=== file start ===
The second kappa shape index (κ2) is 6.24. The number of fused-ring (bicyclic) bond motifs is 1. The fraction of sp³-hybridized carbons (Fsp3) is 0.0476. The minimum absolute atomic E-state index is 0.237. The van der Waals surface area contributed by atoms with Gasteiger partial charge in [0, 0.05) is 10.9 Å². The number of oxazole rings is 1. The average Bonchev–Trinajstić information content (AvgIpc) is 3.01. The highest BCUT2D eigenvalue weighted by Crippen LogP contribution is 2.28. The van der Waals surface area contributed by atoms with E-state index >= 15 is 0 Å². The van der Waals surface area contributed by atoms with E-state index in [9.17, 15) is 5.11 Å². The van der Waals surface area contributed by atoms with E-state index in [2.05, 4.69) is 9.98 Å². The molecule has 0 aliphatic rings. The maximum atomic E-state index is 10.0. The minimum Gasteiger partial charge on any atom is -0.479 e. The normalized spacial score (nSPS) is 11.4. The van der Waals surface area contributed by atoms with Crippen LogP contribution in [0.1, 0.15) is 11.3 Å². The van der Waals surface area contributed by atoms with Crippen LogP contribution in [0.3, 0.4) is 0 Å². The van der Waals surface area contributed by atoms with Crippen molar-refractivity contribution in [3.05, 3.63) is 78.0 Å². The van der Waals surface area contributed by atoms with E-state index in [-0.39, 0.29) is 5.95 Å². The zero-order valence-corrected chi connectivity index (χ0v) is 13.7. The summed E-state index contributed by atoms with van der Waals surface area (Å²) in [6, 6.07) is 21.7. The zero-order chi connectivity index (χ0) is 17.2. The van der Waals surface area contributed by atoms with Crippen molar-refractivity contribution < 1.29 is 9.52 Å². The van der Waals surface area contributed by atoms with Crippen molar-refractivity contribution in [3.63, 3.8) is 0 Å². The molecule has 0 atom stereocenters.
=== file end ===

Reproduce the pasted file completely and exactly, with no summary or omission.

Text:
The second kappa shape index (κ2) is 6.24. The number of fused-ring (bicyclic) bond motifs is 1. The fraction of sp³-hybridized carbons (Fsp3) is 0.0476. The minimum absolute atomic E-state index is 0.237. The van der Waals surface area contributed by atoms with Gasteiger partial charge in [0, 0.05) is 10.9 Å². The number of oxazole rings is 1. The average Bonchev–Trinajstić information content (AvgIpc) is 3.01. The highest BCUT2D eigenvalue weighted by Crippen LogP contribution is 2.28. The van der Waals surface area contributed by atoms with E-state index >= 15 is 0 Å². The van der Waals surface area contributed by atoms with E-state index in [9.17, 15) is 5.11 Å². The van der Waals surface area contributed by atoms with E-state index in [2.05, 4.69) is 9.98 Å². The molecule has 0 aliphatic rings. The maximum atomic E-state index is 10.0. The minimum Gasteiger partial charge on any atom is -0.479 e. The normalized spacial score (nSPS) is 11.4. The van der Waals surface area contributed by atoms with Crippen LogP contribution in [0.1, 0.15) is 11.3 Å². The van der Waals surface area contributed by atoms with Crippen LogP contribution in [0.3, 0.4) is 0 Å². The van der Waals surface area contributed by atoms with Crippen molar-refractivity contribution in [3.05, 3.63) is 78.0 Å². The van der Waals surface area contributed by atoms with E-state index in [-0.39, 0.29) is 5.95 Å². The zero-order valence-corrected chi connectivity index (χ0v) is 13.7. The summed E-state index contributed by atoms with van der Waals surface area (Å²) in [6, 6.07) is 21.7. The zero-order chi connectivity index (χ0) is 17.2. The van der Waals surface area contributed by atoms with Crippen molar-refractivity contribution < 1.29 is 9.52 Å². The van der Waals surface area contributed by atoms with Crippen molar-refractivity contribution in [3.63, 3.8) is 0 Å². The molecule has 0 atom stereocenters.